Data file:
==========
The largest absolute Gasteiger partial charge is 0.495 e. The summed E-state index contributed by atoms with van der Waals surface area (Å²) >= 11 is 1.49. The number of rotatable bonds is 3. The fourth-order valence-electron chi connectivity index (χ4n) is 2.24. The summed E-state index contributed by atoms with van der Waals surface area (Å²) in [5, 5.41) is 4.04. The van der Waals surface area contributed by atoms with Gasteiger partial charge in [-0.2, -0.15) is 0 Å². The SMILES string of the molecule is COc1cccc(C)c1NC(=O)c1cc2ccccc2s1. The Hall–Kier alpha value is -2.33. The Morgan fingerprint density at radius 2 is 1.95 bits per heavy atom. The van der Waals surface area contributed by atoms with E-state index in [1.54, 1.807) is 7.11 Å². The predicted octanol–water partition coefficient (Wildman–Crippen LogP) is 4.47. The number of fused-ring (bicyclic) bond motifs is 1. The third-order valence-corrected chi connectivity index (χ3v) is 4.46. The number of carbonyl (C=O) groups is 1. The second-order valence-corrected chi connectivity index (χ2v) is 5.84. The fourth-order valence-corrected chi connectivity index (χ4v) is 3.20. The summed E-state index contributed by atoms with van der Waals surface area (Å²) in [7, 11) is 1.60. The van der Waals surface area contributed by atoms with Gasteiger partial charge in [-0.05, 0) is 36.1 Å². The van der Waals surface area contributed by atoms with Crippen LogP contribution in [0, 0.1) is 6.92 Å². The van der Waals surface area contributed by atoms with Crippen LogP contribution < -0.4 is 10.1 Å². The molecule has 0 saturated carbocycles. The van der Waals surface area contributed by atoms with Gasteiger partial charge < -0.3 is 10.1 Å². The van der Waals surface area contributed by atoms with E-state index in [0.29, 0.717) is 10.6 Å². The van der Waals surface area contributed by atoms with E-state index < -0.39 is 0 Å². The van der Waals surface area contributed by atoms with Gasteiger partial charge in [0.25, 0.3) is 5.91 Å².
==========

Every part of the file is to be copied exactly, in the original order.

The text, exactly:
The largest absolute Gasteiger partial charge is 0.495 e. The summed E-state index contributed by atoms with van der Waals surface area (Å²) >= 11 is 1.49. The number of rotatable bonds is 3. The fourth-order valence-electron chi connectivity index (χ4n) is 2.24. The summed E-state index contributed by atoms with van der Waals surface area (Å²) in [5, 5.41) is 4.04. The van der Waals surface area contributed by atoms with Gasteiger partial charge in [-0.2, -0.15) is 0 Å². The SMILES string of the molecule is COc1cccc(C)c1NC(=O)c1cc2ccccc2s1. The Hall–Kier alpha value is -2.33. The Morgan fingerprint density at radius 2 is 1.95 bits per heavy atom. The van der Waals surface area contributed by atoms with E-state index in [1.54, 1.807) is 7.11 Å². The predicted octanol–water partition coefficient (Wildman–Crippen LogP) is 4.47. The number of fused-ring (bicyclic) bond motifs is 1. The third-order valence-corrected chi connectivity index (χ3v) is 4.46. The number of carbonyl (C=O) groups is 1. The second-order valence-corrected chi connectivity index (χ2v) is 5.84. The fourth-order valence-corrected chi connectivity index (χ4v) is 3.20. The summed E-state index contributed by atoms with van der Waals surface area (Å²) in [7, 11) is 1.60. The van der Waals surface area contributed by atoms with Gasteiger partial charge in [-0.05, 0) is 36.1 Å². The van der Waals surface area contributed by atoms with Crippen LogP contribution in [0, 0.1) is 6.92 Å². The van der Waals surface area contributed by atoms with Crippen LogP contribution < -0.4 is 10.1 Å². The molecule has 0 saturated carbocycles. The van der Waals surface area contributed by atoms with Gasteiger partial charge < -0.3 is 10.1 Å². The van der Waals surface area contributed by atoms with E-state index in [0.29, 0.717) is 10.6 Å². The van der Waals surface area contributed by atoms with E-state index < -0.39 is 0 Å². The van der Waals surface area contributed by atoms with Gasteiger partial charge in [0.25, 0.3) is 5.91 Å².